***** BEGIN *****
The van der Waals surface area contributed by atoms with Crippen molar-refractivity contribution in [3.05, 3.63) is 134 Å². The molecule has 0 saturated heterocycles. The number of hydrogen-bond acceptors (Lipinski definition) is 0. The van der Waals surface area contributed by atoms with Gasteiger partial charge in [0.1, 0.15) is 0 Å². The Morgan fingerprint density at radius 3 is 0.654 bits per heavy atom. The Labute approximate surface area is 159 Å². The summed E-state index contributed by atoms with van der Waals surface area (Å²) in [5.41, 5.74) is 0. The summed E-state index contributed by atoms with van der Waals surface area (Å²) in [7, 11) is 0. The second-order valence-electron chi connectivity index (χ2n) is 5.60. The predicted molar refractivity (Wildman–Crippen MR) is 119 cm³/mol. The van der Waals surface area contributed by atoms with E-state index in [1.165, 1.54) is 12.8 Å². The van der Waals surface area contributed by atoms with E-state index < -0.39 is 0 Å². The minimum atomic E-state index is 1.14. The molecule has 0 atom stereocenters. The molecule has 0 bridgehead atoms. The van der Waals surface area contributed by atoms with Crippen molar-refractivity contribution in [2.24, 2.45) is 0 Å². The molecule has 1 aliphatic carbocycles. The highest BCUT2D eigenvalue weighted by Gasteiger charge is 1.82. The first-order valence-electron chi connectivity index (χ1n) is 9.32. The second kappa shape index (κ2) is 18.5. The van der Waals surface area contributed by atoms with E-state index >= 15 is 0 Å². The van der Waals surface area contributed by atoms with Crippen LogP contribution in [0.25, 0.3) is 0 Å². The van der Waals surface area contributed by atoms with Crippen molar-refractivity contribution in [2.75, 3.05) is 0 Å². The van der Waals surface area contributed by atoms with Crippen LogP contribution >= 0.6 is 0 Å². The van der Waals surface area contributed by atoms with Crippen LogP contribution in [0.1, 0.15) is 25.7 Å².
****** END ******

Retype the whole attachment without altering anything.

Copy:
The van der Waals surface area contributed by atoms with Crippen molar-refractivity contribution in [3.05, 3.63) is 134 Å². The molecule has 0 saturated heterocycles. The number of hydrogen-bond acceptors (Lipinski definition) is 0. The van der Waals surface area contributed by atoms with Gasteiger partial charge in [0.1, 0.15) is 0 Å². The Morgan fingerprint density at radius 3 is 0.654 bits per heavy atom. The Labute approximate surface area is 159 Å². The summed E-state index contributed by atoms with van der Waals surface area (Å²) in [5.41, 5.74) is 0. The summed E-state index contributed by atoms with van der Waals surface area (Å²) in [7, 11) is 0. The second-order valence-electron chi connectivity index (χ2n) is 5.60. The predicted molar refractivity (Wildman–Crippen MR) is 119 cm³/mol. The van der Waals surface area contributed by atoms with E-state index in [1.165, 1.54) is 12.8 Å². The van der Waals surface area contributed by atoms with E-state index < -0.39 is 0 Å². The minimum atomic E-state index is 1.14. The molecule has 0 atom stereocenters. The molecule has 0 bridgehead atoms. The van der Waals surface area contributed by atoms with Crippen molar-refractivity contribution in [2.24, 2.45) is 0 Å². The molecule has 1 aliphatic carbocycles. The highest BCUT2D eigenvalue weighted by Gasteiger charge is 1.82. The first-order valence-electron chi connectivity index (χ1n) is 9.32. The second kappa shape index (κ2) is 18.5. The van der Waals surface area contributed by atoms with E-state index >= 15 is 0 Å². The van der Waals surface area contributed by atoms with Crippen LogP contribution in [0.25, 0.3) is 0 Å². The van der Waals surface area contributed by atoms with Crippen molar-refractivity contribution in [2.75, 3.05) is 0 Å². The van der Waals surface area contributed by atoms with Crippen LogP contribution >= 0.6 is 0 Å². The van der Waals surface area contributed by atoms with Crippen LogP contribution in [0.1, 0.15) is 25.7 Å².